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Lexus CT 200h review - prices, specifications and 0-60 time
Lexus CT launched with great fanfare by Lexus in 2011, though despite its headline-grabbing emissions figures it has never made much of a dent in the compact premium hatchback marketplace. That’s hardly surprising given it’s up against BMW’s 1 Series, the Audi A3 and Mercedes-Benz A-Class, even if the CT went its own way with a hybrid-only powertrain.
Not even the promise of its tax-dodging status and parsimonious fuel economy has been enough to attract that many buyers in the UK. Conceptually confused, the CT has never known if it wants to focus on economy or compete with the best sporting choices, leading to compromises in both areas. A 2014 facelift attempted to address this, Lexus softening the over-firm suspension in an attempt to increase the comfort. All of its rivals are more entertaining to drive, and many now include at least one (diesel) model to match its tax-free status, too.
Lexus claims that the 2014 revisions went as far as stiffening up the CT 200h’s body by adopting new adhesion methods and additional welding, but the CT’s still a car that’s not going to thrill on the road. There’s limited fun to be had trying to eke out a few miles of electric-only driving from it. Ask for more than the batteries alone can produce and the 1.8-litre petrol engine joins in, though the CVT gearbox shatters the electric-only peace, removing the serenity that existed before.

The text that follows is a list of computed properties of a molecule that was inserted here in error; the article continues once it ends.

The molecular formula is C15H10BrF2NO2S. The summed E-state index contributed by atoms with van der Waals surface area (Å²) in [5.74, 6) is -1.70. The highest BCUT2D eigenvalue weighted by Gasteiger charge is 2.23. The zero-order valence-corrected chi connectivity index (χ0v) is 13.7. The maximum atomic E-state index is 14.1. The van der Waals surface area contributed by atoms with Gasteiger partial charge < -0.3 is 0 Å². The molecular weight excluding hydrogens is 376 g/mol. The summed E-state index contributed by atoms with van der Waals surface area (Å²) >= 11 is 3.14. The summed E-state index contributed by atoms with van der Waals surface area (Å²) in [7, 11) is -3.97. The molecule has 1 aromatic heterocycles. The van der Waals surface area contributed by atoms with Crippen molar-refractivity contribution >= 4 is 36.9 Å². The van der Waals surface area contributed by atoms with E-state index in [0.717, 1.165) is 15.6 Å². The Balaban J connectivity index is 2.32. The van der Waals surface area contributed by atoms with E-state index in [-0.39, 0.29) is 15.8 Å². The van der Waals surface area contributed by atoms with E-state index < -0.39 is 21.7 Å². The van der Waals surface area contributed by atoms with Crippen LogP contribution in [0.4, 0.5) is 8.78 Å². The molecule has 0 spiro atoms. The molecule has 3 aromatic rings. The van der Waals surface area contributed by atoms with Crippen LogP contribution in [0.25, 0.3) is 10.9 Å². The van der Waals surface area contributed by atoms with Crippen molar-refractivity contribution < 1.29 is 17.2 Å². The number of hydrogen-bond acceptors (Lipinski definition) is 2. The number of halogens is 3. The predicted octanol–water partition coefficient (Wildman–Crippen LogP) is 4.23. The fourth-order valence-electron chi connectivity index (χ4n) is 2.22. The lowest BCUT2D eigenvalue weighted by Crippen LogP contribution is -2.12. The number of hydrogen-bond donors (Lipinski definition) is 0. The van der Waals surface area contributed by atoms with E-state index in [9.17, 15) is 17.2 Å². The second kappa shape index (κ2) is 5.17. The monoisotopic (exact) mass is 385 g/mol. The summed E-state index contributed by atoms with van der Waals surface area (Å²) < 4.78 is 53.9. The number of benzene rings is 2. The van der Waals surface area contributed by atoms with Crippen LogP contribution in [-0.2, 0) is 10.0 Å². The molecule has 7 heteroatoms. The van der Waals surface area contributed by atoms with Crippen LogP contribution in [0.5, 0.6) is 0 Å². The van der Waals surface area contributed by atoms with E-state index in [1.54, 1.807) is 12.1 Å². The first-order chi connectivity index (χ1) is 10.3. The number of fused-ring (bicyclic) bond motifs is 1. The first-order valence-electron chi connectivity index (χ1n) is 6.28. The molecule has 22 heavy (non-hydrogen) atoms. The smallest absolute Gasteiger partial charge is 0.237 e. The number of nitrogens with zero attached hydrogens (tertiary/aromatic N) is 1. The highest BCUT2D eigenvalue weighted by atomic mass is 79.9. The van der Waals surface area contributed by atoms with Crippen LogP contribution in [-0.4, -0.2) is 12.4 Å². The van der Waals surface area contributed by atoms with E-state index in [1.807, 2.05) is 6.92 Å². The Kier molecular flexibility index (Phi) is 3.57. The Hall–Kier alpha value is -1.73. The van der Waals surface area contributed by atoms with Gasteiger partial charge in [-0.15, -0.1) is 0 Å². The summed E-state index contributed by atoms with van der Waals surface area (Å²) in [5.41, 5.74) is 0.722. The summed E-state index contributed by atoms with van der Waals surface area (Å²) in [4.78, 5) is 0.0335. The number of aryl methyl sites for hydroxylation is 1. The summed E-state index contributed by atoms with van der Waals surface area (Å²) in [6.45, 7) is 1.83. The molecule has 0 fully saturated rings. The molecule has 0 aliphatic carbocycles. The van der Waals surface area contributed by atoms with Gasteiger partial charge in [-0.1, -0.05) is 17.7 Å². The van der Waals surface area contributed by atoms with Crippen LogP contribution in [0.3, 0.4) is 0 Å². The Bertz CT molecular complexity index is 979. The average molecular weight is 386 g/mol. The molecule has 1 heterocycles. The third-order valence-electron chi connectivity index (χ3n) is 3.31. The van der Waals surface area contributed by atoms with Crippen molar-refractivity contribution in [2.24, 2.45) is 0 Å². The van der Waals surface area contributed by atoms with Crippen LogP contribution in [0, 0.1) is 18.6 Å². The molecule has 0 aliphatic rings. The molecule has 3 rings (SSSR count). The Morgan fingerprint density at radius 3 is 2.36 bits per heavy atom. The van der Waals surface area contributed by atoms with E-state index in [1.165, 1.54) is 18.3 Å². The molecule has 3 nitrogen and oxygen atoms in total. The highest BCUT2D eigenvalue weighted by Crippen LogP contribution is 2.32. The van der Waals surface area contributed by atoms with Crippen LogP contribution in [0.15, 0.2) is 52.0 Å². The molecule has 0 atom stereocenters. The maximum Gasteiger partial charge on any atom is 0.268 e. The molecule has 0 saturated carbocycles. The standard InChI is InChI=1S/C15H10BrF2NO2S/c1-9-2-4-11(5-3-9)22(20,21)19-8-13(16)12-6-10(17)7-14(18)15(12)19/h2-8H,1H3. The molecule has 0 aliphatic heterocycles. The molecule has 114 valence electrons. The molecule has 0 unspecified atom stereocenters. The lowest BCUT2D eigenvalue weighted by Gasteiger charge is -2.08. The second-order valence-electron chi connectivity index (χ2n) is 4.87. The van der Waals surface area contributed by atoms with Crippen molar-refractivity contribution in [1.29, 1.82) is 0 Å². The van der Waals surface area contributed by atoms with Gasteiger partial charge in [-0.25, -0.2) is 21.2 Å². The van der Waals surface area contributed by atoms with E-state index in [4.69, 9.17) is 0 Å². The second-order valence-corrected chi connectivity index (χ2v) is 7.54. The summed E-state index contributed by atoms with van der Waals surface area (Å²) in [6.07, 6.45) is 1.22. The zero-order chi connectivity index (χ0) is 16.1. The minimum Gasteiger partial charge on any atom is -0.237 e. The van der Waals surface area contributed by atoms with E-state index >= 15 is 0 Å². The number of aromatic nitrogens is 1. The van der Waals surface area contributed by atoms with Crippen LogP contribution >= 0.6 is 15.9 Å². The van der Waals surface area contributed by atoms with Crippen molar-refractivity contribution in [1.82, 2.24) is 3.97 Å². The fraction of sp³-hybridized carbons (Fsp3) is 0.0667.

With the very obvious exception of the LFA - a V10-engined, carbon fibre masterpiece (and the less impressive RC F) - Lexus doesn’t really do drivers’ cars. Its loyalty to hybrid technology makes for some appealing numbers if you’re driven entirely by potential economy and tax savings, but results in some real compromises on the road.
In other Lexus models the hybrid system is used to enhance performance without penalising too much, but here’s it’s all about maximising mpg and lowering CO2. Poorly resolved suspension and a list of rivals that can offer both driver appeal and pocket-friendly running costs make the case for the CT even weaker. If you’re trading up from a Toyota Prius you might like it, but otherwise it’s a difficult car to recommend.